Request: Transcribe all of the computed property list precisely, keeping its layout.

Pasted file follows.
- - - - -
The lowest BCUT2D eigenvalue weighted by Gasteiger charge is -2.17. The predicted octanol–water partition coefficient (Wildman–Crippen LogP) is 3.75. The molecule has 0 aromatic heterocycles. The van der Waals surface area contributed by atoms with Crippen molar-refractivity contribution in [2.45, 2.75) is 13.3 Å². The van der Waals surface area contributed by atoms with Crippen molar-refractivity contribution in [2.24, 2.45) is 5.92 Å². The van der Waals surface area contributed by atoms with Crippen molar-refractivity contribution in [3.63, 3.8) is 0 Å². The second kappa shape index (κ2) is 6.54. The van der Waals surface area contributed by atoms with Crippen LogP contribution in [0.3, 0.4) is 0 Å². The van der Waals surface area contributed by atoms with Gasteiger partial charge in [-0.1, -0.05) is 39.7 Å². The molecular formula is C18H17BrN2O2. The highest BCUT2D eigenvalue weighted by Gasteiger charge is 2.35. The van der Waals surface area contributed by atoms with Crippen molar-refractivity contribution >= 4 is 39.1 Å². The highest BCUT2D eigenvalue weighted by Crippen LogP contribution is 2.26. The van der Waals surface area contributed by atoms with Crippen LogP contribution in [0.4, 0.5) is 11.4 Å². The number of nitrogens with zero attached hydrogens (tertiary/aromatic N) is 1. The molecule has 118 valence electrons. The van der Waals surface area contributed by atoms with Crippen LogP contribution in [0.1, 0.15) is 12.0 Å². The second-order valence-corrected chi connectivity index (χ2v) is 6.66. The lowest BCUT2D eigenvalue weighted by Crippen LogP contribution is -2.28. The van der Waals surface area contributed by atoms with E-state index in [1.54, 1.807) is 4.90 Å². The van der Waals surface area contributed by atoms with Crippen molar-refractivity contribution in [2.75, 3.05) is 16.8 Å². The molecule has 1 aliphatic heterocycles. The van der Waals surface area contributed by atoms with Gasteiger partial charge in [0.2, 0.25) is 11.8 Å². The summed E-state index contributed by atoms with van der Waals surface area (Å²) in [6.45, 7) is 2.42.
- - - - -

The lowest BCUT2D eigenvalue weighted by Gasteiger charge is -2.17. The predicted octanol–water partition coefficient (Wildman–Crippen LogP) is 3.75. The molecule has 0 aromatic heterocycles. The van der Waals surface area contributed by atoms with Crippen molar-refractivity contribution in [2.45, 2.75) is 13.3 Å². The van der Waals surface area contributed by atoms with Crippen molar-refractivity contribution in [2.24, 2.45) is 5.92 Å². The van der Waals surface area contributed by atoms with Crippen molar-refractivity contribution in [3.63, 3.8) is 0 Å². The second kappa shape index (κ2) is 6.54. The van der Waals surface area contributed by atoms with Crippen LogP contribution in [0.3, 0.4) is 0 Å². The van der Waals surface area contributed by atoms with Gasteiger partial charge in [-0.1, -0.05) is 39.7 Å². The molecular formula is C18H17BrN2O2. The highest BCUT2D eigenvalue weighted by Gasteiger charge is 2.35. The van der Waals surface area contributed by atoms with Crippen molar-refractivity contribution >= 4 is 39.1 Å². The highest BCUT2D eigenvalue weighted by Crippen LogP contribution is 2.26. The van der Waals surface area contributed by atoms with Crippen LogP contribution in [0.4, 0.5) is 11.4 Å². The number of nitrogens with zero attached hydrogens (tertiary/aromatic N) is 1. The molecule has 118 valence electrons. The van der Waals surface area contributed by atoms with Crippen LogP contribution in [0.1, 0.15) is 12.0 Å². The second-order valence-corrected chi connectivity index (χ2v) is 6.66. The lowest BCUT2D eigenvalue weighted by Crippen LogP contribution is -2.28. The van der Waals surface area contributed by atoms with E-state index in [1.54, 1.807) is 4.90 Å². The van der Waals surface area contributed by atoms with Crippen molar-refractivity contribution in [2.75, 3.05) is 16.8 Å². The molecule has 1 aliphatic heterocycles. The van der Waals surface area contributed by atoms with Gasteiger partial charge in [0.2, 0.25) is 11.8 Å². The summed E-state index contributed by atoms with van der Waals surface area (Å²) in [6.45, 7) is 2.42.